Making the Reliefs on the Front
First I threw some skulls and bones on a plane in 3ds Max with the Paint Object feature. Then I modeled a very simple guillotine and gallows (Fig.05).
After I exported these to ZBrush I used the MRgbZgrabber to capture alphas from these models. Later I combined those in Photoshop and got the result you can see in Fig.06.
These were the alphas I used to make the reliefs on the front with Projection Master. After these were applied to the model I used the Inflate and Clay brushes to add more depth to them and made the cuts deeper with the Dam Standard brush. The high poly part was done (Fig.07).
Texturing Part 1: Base Texture
I wanted the armor to look worn and very old, and the skin to be undead-like. I always start the texturing by defining the main colors and materials. In ZBrush I used materials similar to what I wanted my end result to look like. With a soft Standard brush I established the base colors for the face and armor. I painted the mouth and nose areas using more red because of the blood and veins and the bony parts using more yellow. I used Cavity masks to fill the crevices with darker colors. With this method I had a solid base to start from.
I painted the skin to be a natural color first and later changed it to "undead” in Photoshop. I just dragged textures of metal on the armor to give it a base color. After this I added textures from photos with Spotlight to add details and break up the surface. When I wanted to work on the whole texture at once – to adjust the levels or the hue, for example – I created a texture from polypaint, exported that to Photoshop and made the adjustments there. After that I re-applied the modified texture. If the resolution of the texture is high enough it stays the same quality.
I used Zapplink to add small details and project photos on areas like the lips. On the armor I used brushes with scratch alphas and the lighten paint mode in ZBrush to add wear and tear to the texture. Where the different subtools connected to the main mesh I painted rust drips and colored it darker so they connected better to each other.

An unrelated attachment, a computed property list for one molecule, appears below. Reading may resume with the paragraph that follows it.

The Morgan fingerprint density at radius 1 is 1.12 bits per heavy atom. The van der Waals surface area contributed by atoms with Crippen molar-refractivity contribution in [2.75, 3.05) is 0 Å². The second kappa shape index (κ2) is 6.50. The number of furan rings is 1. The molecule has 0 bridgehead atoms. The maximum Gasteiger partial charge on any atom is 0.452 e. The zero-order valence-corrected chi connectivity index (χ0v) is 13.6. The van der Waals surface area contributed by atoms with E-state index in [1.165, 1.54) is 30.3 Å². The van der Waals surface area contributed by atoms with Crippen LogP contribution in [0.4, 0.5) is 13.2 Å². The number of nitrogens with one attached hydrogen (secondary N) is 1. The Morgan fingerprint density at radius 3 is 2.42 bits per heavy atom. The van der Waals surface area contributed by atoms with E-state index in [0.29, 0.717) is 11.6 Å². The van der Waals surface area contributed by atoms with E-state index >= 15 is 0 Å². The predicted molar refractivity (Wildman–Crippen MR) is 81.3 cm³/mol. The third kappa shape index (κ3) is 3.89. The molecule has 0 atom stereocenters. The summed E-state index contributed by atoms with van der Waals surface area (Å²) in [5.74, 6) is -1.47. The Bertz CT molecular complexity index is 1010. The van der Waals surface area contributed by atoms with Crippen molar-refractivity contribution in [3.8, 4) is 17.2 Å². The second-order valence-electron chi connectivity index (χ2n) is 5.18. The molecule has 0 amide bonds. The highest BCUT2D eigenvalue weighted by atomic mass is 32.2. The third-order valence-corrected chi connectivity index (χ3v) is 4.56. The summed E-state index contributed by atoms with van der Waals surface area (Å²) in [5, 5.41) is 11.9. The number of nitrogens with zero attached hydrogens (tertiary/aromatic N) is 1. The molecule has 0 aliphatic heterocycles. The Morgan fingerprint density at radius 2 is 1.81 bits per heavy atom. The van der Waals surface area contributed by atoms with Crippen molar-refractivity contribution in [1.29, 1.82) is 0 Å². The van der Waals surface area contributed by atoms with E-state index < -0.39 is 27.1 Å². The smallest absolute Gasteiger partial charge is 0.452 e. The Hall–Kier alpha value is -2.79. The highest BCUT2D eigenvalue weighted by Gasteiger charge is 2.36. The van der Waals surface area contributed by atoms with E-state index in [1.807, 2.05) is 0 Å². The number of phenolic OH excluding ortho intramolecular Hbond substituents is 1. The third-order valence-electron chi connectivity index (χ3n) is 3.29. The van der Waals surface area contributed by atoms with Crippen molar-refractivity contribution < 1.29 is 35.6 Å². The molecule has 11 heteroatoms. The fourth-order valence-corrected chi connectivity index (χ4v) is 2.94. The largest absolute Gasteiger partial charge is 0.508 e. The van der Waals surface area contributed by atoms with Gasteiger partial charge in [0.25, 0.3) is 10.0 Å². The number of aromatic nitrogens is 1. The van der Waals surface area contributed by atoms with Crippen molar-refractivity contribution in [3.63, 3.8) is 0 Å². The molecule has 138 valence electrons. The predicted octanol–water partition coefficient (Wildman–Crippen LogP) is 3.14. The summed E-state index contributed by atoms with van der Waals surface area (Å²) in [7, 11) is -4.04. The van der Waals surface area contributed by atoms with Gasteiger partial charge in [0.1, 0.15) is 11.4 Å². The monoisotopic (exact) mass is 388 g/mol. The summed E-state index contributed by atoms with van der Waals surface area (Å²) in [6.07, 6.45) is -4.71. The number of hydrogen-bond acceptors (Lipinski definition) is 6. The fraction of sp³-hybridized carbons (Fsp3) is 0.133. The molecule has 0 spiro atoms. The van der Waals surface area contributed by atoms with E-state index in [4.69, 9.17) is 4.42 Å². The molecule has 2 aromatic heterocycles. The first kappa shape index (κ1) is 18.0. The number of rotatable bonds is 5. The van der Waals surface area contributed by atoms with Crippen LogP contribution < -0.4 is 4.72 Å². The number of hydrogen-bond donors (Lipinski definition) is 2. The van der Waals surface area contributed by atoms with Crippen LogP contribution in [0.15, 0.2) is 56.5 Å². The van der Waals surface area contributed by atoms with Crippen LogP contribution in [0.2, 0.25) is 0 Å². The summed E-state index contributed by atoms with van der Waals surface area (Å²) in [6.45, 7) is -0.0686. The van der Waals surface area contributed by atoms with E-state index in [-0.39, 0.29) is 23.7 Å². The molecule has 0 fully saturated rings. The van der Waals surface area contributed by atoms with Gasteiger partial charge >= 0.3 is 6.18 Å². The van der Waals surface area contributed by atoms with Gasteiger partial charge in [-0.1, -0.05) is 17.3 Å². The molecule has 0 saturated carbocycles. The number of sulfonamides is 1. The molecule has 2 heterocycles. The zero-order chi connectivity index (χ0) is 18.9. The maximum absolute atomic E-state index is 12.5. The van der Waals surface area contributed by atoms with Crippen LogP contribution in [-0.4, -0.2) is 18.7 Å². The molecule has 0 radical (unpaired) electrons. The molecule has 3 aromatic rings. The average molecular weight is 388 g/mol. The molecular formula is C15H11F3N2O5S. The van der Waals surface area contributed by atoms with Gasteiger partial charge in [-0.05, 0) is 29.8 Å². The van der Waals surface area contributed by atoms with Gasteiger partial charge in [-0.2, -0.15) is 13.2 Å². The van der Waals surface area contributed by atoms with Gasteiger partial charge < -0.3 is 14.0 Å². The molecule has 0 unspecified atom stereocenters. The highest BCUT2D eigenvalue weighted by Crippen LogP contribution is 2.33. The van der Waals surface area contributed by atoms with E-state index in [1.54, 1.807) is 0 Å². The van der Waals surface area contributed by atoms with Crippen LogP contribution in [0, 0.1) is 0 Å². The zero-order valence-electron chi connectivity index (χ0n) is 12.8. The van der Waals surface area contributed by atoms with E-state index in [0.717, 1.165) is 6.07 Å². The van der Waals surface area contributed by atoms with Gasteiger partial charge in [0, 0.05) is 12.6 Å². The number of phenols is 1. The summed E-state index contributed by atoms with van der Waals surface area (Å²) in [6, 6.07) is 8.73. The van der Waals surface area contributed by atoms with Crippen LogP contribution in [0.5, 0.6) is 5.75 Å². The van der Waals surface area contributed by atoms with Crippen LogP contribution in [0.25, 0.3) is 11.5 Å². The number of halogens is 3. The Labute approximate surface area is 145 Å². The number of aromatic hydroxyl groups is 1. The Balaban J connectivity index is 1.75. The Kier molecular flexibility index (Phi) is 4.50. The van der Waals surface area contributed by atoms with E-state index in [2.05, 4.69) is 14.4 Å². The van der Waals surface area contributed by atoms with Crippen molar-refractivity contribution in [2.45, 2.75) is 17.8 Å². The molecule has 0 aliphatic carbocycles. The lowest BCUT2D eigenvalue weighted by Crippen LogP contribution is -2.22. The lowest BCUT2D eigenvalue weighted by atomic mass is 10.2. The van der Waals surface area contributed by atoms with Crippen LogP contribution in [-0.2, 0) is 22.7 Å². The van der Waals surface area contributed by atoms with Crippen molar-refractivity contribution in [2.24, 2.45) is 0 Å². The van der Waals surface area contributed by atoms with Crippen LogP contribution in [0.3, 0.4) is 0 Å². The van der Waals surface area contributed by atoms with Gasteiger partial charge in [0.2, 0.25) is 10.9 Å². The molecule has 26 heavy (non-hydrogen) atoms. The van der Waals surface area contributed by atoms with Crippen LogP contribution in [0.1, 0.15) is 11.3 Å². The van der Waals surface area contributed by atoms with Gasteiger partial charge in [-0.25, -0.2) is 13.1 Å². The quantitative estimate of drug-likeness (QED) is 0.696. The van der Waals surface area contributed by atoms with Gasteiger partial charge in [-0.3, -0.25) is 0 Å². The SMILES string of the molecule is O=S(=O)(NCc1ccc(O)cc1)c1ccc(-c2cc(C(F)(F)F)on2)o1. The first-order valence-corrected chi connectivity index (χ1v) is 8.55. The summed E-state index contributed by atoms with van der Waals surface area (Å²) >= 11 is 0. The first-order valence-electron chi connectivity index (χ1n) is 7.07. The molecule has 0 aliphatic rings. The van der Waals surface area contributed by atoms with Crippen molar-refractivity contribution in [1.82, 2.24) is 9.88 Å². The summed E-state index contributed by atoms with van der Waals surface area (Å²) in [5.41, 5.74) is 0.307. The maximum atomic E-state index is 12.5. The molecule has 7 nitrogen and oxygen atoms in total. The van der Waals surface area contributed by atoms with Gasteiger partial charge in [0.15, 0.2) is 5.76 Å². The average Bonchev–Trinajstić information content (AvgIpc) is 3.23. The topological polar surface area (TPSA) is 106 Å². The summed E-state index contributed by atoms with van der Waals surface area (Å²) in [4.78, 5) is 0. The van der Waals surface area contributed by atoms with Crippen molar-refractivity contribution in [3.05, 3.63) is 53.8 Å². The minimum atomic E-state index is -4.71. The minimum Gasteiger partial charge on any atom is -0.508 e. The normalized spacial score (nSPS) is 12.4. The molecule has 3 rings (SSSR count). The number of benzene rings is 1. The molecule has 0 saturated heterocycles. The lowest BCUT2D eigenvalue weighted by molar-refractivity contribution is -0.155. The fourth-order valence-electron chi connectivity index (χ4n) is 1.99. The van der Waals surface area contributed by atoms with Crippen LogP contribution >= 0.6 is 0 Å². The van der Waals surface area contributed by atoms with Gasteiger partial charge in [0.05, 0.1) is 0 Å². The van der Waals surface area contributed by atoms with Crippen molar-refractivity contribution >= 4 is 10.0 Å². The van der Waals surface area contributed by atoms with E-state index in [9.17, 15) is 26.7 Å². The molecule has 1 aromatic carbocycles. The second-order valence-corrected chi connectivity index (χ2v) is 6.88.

This was the base texture I used to make all the other maps (Fig.08).
After the high poly mesh was done I decimated all the subtools with Decimation Master so they had a lower poly count while keeping the details. I used this mesh as a reference for my low poly. I started from scratch rather than refining the geometry. My high poly geometry's topology usually becomes a mess at the end of the sculpting session since I like to use the Pinch tool a lot. I used Topogun to get a base geometry for the low poly. When this mesh was done it needed to be optimized and cleaned up. I prefer to do this in 3ds Max. I removed edge loops, collapsed edges to reduce poly count. I kept in mind however that the face has to deform correctly in animation, so I set up the edge loops there properly.
My goal was to create a very detailed model so I was not worried about the poly count that much, but I wanted to put it into a game engine so it had to be reasonably low. When building the low poly mesh the most important thing I had to keep in mind was the silhouette because the normal map can't simulate the outlines of the model, only the inner details. A handy trick I often use is to make a material animation: on the first frame the material is normal and on the last one it's completely black so I can swap between silhouette and the normal view. When I reached about 16,000 triangles, including the chains, the low poly was done (Fig.09).